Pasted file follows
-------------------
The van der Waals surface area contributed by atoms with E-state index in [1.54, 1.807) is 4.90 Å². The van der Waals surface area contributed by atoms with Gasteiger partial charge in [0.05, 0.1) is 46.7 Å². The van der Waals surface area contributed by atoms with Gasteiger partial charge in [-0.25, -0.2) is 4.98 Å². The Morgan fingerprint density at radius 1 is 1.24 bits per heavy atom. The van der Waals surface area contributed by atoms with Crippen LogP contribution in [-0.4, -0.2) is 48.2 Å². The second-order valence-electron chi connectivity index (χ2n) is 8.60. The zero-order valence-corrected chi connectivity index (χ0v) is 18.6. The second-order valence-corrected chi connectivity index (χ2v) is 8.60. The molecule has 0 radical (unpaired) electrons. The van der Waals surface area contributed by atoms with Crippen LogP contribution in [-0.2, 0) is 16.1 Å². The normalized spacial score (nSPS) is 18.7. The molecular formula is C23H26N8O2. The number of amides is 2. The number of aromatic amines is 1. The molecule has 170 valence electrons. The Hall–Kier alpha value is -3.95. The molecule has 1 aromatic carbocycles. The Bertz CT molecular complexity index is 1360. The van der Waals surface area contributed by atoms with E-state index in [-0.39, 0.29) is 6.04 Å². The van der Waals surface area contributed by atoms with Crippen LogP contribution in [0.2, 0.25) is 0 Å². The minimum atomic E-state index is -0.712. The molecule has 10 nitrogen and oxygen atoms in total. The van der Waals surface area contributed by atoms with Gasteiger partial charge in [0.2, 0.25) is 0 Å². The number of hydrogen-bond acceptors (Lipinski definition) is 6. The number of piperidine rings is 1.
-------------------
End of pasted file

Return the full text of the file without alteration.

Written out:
The van der Waals surface area contributed by atoms with E-state index in [1.54, 1.807) is 4.90 Å². The van der Waals surface area contributed by atoms with Gasteiger partial charge in [0.05, 0.1) is 46.7 Å². The van der Waals surface area contributed by atoms with Gasteiger partial charge in [-0.25, -0.2) is 4.98 Å². The Morgan fingerprint density at radius 1 is 1.24 bits per heavy atom. The van der Waals surface area contributed by atoms with Crippen LogP contribution in [-0.4, -0.2) is 48.2 Å². The second-order valence-electron chi connectivity index (χ2n) is 8.60. The zero-order valence-corrected chi connectivity index (χ0v) is 18.6. The second-order valence-corrected chi connectivity index (χ2v) is 8.60. The molecule has 0 radical (unpaired) electrons. The van der Waals surface area contributed by atoms with Crippen LogP contribution in [-0.2, 0) is 16.1 Å². The normalized spacial score (nSPS) is 18.7. The molecular formula is C23H26N8O2. The number of amides is 2. The number of aromatic amines is 1. The molecule has 170 valence electrons. The Hall–Kier alpha value is -3.95. The molecule has 1 aromatic carbocycles. The Bertz CT molecular complexity index is 1360. The van der Waals surface area contributed by atoms with E-state index in [-0.39, 0.29) is 6.04 Å². The van der Waals surface area contributed by atoms with Crippen LogP contribution in [0.2, 0.25) is 0 Å². The minimum atomic E-state index is -0.712. The molecule has 10 nitrogen and oxygen atoms in total. The van der Waals surface area contributed by atoms with Gasteiger partial charge in [0.2, 0.25) is 0 Å². The number of hydrogen-bond acceptors (Lipinski definition) is 6. The number of piperidine rings is 1.